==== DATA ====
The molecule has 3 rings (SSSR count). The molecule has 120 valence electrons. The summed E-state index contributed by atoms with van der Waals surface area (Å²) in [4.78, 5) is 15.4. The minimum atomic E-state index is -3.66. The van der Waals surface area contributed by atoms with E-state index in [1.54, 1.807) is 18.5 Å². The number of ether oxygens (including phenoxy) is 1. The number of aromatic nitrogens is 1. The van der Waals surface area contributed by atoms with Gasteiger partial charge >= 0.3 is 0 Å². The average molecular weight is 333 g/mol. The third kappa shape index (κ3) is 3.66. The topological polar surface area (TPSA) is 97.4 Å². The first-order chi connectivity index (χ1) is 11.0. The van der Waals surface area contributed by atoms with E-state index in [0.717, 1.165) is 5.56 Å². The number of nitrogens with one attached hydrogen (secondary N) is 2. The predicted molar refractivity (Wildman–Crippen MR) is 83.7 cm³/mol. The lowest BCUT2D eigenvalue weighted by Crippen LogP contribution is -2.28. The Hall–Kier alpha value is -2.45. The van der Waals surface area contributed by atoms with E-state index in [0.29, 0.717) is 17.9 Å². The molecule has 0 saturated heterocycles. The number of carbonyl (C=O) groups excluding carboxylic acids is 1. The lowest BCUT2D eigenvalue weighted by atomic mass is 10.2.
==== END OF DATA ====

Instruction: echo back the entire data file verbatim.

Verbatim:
The molecule has 3 rings (SSSR count). The molecule has 120 valence electrons. The summed E-state index contributed by atoms with van der Waals surface area (Å²) in [4.78, 5) is 15.4. The minimum atomic E-state index is -3.66. The van der Waals surface area contributed by atoms with E-state index in [1.54, 1.807) is 18.5 Å². The number of ether oxygens (including phenoxy) is 1. The number of aromatic nitrogens is 1. The van der Waals surface area contributed by atoms with Gasteiger partial charge >= 0.3 is 0 Å². The average molecular weight is 333 g/mol. The third kappa shape index (κ3) is 3.66. The topological polar surface area (TPSA) is 97.4 Å². The first-order chi connectivity index (χ1) is 11.0. The van der Waals surface area contributed by atoms with E-state index in [0.717, 1.165) is 5.56 Å². The number of nitrogens with one attached hydrogen (secondary N) is 2. The predicted molar refractivity (Wildman–Crippen MR) is 83.7 cm³/mol. The lowest BCUT2D eigenvalue weighted by Crippen LogP contribution is -2.28. The Hall–Kier alpha value is -2.45. The van der Waals surface area contributed by atoms with E-state index in [0.29, 0.717) is 17.9 Å². The molecule has 0 saturated heterocycles. The number of carbonyl (C=O) groups excluding carboxylic acids is 1. The lowest BCUT2D eigenvalue weighted by atomic mass is 10.2.